Finding good growth stocks in the market is at times a daunting task, akin to finding a needle in a haystack because of not only the market’s rapid shift between trends but also due to its rapid change in its definition of “growth.” That is not to say that this exercise always results in futility. Clearly the current standing of companies such as Sirius XM (SIRI) proves that finding growth is indeed possible since just a short three years ago it touched 5 cents.
Another example is a company such as Crocs (CROX) which designs, manufactures and distributes footwear globally and claims to have sold over 100 million pairs of its popular footwear to date. In January 2009 the stock traded just above $1.00 and since then it has reached a high of $32. Fifth Third Bank (FITB) is another one of those growth stories that many have taken for granted. In February of 2009 it struggled to stay above $1 before bottoming out at $1.01. Though it now trades at $12, and it recently reached a high of $15.
Three years ago, the same investors who passed up on the stocks mentioned are now wondering if they should now get in - in other words, is there a second chance? It is not often that these “second chances” present themselves. It often requires a huge mistake by management or massive market declines which then results in a lower valuation – (if lucky) to the degree where the “first chance” was missed. We don’t need to look farther than the Netflix (NFLX) public relations nightmare and Research in Motion’s (RIMM) horrific display of ineptitude to appreciate these examples.
As 2012 approaches I will be vigorously looking for these “second chances.” One company that I have my eyes on is Atmel (ATML). As in the examples above, Atmel has seen its shares erode (in part) due to the declines in the market, but also due to some failures in execution by its management. But at its current valuation, it looks like a steal considering it is trading below its book value.
The company disappointed investors when it reported Q3 earnings results. Though it announced a 15% increase in revenue from the previous year, that number however was flat on a quarter to quarter basis. Management attributed the less than stellar numbers (in part) to the fact that its major customers – namely Dell (DELL) and Samsumg - could not compete in tablets sales with Apple’s iPad (AAPL). But that is not a huge surprise. What is disappointing is that it did not see this coming and make the necessary adjustments. To make matters worse, not only did it miss its projected revenue goals but it also guided much lower for Q4.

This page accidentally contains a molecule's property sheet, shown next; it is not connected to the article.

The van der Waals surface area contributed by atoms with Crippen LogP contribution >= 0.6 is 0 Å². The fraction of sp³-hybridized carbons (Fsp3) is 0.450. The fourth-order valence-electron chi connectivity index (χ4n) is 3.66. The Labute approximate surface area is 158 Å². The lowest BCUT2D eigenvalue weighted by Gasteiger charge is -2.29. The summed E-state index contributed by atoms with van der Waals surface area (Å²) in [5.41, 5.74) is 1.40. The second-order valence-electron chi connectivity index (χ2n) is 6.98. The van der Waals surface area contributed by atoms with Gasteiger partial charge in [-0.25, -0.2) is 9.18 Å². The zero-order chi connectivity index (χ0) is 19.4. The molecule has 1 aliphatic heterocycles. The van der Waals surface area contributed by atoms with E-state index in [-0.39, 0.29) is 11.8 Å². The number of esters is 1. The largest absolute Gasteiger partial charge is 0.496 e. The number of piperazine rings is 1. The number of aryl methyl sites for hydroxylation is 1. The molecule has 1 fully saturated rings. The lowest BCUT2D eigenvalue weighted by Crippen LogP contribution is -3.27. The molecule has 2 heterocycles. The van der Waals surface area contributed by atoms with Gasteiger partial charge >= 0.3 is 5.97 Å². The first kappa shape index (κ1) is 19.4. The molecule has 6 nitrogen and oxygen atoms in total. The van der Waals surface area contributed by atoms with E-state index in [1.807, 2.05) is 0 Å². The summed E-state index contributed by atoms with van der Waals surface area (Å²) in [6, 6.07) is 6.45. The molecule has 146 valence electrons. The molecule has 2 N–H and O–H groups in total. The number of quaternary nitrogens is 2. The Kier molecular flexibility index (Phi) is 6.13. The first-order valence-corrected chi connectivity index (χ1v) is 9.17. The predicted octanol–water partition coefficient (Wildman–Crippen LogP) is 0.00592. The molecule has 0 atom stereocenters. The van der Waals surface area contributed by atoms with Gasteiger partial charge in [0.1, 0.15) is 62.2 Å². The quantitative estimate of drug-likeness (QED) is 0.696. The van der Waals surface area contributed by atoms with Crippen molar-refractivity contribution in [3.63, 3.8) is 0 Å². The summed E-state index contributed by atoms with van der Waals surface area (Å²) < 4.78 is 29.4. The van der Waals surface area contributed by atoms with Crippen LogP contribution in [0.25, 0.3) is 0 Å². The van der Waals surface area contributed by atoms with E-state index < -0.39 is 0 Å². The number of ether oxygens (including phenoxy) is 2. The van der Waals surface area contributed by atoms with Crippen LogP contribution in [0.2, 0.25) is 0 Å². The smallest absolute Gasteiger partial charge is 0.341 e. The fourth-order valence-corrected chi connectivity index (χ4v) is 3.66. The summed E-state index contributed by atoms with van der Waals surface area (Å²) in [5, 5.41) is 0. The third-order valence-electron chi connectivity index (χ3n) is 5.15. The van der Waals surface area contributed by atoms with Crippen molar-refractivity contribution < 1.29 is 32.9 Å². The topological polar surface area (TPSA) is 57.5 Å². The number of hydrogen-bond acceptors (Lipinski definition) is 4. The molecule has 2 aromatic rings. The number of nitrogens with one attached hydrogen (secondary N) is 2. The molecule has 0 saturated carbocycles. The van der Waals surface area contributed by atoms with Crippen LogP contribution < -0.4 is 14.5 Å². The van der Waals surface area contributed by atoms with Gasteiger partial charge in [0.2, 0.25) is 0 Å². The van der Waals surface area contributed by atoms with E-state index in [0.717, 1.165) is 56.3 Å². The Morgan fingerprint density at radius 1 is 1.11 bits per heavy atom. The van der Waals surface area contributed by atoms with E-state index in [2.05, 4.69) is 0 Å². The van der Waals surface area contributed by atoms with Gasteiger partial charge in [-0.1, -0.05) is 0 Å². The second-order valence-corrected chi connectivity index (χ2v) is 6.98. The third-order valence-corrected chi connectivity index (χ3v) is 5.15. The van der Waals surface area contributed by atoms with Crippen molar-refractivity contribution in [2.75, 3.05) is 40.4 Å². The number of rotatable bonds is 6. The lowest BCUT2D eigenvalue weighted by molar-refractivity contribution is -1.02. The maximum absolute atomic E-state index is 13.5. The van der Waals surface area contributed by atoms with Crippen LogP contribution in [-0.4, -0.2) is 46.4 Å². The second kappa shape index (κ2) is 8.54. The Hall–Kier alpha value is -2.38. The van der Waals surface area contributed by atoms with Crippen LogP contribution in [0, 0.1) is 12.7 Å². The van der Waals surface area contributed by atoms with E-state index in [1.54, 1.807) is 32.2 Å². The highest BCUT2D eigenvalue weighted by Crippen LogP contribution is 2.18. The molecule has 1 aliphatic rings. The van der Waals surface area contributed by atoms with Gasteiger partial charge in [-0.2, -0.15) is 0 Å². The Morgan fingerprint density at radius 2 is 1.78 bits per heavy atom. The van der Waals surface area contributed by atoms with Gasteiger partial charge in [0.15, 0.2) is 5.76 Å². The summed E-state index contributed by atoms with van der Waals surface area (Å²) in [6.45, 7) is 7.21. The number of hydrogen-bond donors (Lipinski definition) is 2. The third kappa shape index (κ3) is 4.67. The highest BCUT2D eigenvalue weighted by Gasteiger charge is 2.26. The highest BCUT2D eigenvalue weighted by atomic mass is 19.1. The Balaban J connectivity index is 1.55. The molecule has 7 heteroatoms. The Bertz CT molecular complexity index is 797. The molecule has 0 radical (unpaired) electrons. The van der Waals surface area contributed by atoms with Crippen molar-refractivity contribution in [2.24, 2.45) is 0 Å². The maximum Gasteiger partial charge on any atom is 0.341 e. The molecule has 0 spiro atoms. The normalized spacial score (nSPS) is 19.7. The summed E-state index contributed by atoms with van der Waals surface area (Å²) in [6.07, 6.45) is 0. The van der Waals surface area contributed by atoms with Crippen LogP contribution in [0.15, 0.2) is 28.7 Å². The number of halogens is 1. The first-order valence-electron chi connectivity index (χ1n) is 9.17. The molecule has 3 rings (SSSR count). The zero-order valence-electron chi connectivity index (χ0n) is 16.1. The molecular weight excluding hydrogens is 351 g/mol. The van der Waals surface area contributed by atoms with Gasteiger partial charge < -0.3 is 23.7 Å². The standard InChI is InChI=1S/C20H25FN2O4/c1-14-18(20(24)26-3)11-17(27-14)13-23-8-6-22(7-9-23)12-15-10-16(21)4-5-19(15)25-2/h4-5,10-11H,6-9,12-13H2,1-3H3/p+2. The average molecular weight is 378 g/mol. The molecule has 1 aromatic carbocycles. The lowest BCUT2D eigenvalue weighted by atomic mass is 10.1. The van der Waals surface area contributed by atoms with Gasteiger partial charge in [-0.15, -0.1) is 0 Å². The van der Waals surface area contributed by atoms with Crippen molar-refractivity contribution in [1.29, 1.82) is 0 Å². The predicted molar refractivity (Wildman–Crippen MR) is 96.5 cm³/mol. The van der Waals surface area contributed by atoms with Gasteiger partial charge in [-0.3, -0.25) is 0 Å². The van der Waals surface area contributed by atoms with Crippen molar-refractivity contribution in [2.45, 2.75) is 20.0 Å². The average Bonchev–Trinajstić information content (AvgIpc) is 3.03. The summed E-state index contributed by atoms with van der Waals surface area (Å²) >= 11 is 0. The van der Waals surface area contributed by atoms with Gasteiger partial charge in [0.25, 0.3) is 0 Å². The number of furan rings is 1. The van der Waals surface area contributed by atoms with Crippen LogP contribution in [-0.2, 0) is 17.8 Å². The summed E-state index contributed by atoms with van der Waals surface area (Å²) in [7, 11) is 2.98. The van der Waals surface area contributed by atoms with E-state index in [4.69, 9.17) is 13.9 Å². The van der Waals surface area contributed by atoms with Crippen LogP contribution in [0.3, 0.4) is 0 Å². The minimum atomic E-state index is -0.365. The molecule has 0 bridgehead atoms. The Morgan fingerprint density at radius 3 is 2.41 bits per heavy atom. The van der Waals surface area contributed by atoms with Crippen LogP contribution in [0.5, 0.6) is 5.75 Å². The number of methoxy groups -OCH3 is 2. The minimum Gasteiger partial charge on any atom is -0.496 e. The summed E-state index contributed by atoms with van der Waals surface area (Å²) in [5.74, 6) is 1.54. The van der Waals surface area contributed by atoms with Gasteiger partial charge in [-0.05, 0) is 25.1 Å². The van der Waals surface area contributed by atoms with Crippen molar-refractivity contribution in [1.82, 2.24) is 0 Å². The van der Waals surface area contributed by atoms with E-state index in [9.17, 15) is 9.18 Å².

This was that 1-2 punch that has caused it to hover near its 52-week low for the past several sessions. But it is hard to think it can go much lower. As a value investor I tend to see this share weakness as an opportunity or as the theme of this article suggests – “a second chance.”
The reality is Atmel has been and will continue to be a great name in its space. To further consider the company as a turnaround story, you should read an article by Seeking Alpha contributor Bert Wilkison where he made the following points:
- In the last two weeks alone, the company has launched a complete digital audio platform for consumer applications, cost effective LF-RFID IC for animal identification applications, an industry first single-package microcontroller with LF-RFID reader and most importantly produced a capacitive touch controller with an industry best proximity sensing range.
- The highest sell-side analyst's 12-month price target sits at $18.00, representing a 116% to current levels. With 462.6M shares out, Atmel's institutional ownership stands at 79% (a quarter over quarter decrease) and the most recent reported short interest is about 10.7M shares (a bi-weekly increase).
- There is some speculation that the company will be releasing details of new leading-edge products and potential new business partnerships to go along with contract extensions and reports of existing technology improvements the first half of next year.
As the market continues to rebound Atmel may easily double in value during the course of the next 12 months. While second chances don’t always present themselves, passing on these growth stories more than once is reason enough to make me question my own investment abilities. It is not a mistake that I’m going to make – not again.